the blog Synergy

Sunday, September 10, 2006

The labyrinth of emotions

Emotional life is still a realm full of uncertainties for many people. It is probably one of those things that most people understand as long as they age.

Last week our friend Sean made some questions to me concerning emotions. He found out that there are six basic emotions, four negative, one neutral and one positive (joy).

As I have been interested in the emotional side of experience his was my answer:

1. Your e-mail was very interesting. You distinguish six emotions, 4 dangerous, one neutral and one positive. I don't know exactly how many emotions there can exist. As anthropologists Catherine Lutz and Jean L.Briggs have found out, the naming and classifying of emotions has a lot to do with the distinctions prevailing in a certain culture. Language helps to build a culture of emotions, and of course a social Dictionary of emotional experiences or states. The most exhaustive list of emotional terms I have come across was written by Spinoza in his Ethics. That is almost a complete dictionary of affective states.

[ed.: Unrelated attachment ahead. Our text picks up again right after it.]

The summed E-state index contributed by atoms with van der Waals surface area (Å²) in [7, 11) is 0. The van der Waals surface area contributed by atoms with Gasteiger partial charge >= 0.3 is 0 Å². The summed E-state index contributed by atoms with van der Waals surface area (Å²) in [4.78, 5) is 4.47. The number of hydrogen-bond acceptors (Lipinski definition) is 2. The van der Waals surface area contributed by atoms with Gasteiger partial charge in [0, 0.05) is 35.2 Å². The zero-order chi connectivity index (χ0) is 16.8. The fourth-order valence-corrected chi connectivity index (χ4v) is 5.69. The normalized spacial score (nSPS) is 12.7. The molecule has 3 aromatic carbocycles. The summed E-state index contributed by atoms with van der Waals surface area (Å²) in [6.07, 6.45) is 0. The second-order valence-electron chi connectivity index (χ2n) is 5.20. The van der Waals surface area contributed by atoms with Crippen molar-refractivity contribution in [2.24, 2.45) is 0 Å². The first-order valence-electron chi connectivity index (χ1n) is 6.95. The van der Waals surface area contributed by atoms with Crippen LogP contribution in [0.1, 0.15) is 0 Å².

2. I agree with you that when you make exercise, your emotional tone changes for the better. There is in any person what we could call soul, and that psychoanalists like Heinz Kohut called the Self. When you strengthen you self, your soul shines and your emotional experience of events becomes enhanced. Eastern cultures have deepend far more than we have done in terms of relating self satisfaction and simple techniques like breathing or body movement.

3. Sensual touch as Joseph Lichtenberg has stated, is a source of joy and of self strengthening. You can read about this in his book "Psychoanalysis and motivation". It provides joy and liberates our soul from defensive barriers. It makes us enjoy the situation and our relationship toward things.

4. Negative emotions such as hate or shame have a semiotic value. They are signs of some kind of relationship between you and your fate, the things that happen to you, the way you relate to the world. They are difficult to handle. Jung talked about people having a function of their personality underdeveloped. He called that the inferior function. According to Jung's model, some people feel unable to manage their own emotions, they cannot differentiate between the cause of an emotion for instance, and their experience of it (their symptoms to say it simply).

5. This is why Systemic Psychologists such as Yvonne Agazarian talk about working on that differentiation by narrating the experience, the source of it and becoming familiar with the event that triggered the emotion. That is a socratic approach, as long as the symptom is dissoluted rather than a solution found.

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